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Bond. Invalid Bond
by Ron Davis
A sweet deal offered to a Virginia shopping center developer has suddenly turned sour.
The developer, Short Pump Town Center L.L.C., has proposed building a 1.1-million-square-feet shopping center on 147 acres in suburban Richmond. And the deal at issue would provide public-supported financing for "infrastructure improvements" for the center.
Specifically, those improvements would include the extension of a sewer truck line and water main line, storm-water management facilities, traffic and road projects, lighting, landscaping, a plaza, parking, and excavation.
The money to pay for those improvements would come from bonds issued by a newly created agency known as the Short Pump Community Development Authority. Special assessments on the properties within the area would secure payment of the bonds for the five years until they mature. The developer would, however, have to repay the special assessments for debt service on the bonds.
As expected, such a deal did not sit well with competing shopping center owners in the area. They pointed out that in the past, developers were required by local law to provide, at their expense, the parking, lighting, landscaping, entrance roads, sidewalks, and pedestrian areas for their developments.
Moreover, they added, the incentive payments and financing structure offered the developer in this case are not only unlawful, but also in violation of the state and federal constitutions.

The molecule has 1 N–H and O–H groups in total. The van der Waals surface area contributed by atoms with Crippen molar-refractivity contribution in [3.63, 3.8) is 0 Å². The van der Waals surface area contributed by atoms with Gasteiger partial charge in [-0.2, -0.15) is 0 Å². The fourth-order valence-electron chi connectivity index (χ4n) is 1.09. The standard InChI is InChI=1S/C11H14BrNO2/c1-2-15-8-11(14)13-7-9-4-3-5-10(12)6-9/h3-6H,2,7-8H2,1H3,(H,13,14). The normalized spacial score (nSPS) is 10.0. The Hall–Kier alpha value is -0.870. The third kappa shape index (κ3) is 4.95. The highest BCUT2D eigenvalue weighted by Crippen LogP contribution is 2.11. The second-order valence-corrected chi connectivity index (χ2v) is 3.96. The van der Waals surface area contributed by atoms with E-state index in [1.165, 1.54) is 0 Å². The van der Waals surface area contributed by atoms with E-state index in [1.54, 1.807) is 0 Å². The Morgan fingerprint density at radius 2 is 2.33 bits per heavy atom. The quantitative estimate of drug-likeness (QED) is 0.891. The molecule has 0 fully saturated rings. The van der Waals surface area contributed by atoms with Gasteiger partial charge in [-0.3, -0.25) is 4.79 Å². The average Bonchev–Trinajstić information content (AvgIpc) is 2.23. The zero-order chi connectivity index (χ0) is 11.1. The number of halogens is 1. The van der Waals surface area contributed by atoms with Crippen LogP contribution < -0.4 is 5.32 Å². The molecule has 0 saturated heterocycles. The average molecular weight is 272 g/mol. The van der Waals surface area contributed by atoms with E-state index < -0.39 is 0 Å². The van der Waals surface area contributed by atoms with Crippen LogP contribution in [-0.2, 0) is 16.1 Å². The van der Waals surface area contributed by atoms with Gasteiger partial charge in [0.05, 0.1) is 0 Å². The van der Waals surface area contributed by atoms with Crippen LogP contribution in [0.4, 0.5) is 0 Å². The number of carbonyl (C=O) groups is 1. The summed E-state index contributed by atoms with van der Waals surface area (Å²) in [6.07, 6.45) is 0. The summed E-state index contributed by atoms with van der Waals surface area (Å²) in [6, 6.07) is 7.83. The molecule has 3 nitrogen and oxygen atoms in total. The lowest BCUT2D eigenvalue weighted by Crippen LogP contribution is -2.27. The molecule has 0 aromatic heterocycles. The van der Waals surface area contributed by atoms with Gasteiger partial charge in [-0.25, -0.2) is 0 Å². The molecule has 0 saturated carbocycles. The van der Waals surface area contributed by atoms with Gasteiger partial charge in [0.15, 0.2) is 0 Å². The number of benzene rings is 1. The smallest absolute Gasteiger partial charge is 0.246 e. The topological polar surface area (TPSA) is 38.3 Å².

A county court concluded that the infrastructure improvements to be financed by the proposed bond issue "do not satisfy the requirements of law." In fact, the court added, only certain traffic improvements meet all legal requirements, and all the other improvements "are instead for the developerís benefit." In so ruling, the court declared the bond issue invalid.
The Community Development Authority responded by suing to have the courts reverse that decision.
The Virginia Supreme Court ruled, however, that the Community Development Authority could not, by law, sue in such a case. The justices explained that state law declares that a Community Development Authority has no legal standing in a court of law in a bond-validation case, "since that Authority is not a locality or other political subdivision, agency or instrumentality of the state."
Decision: November 2001
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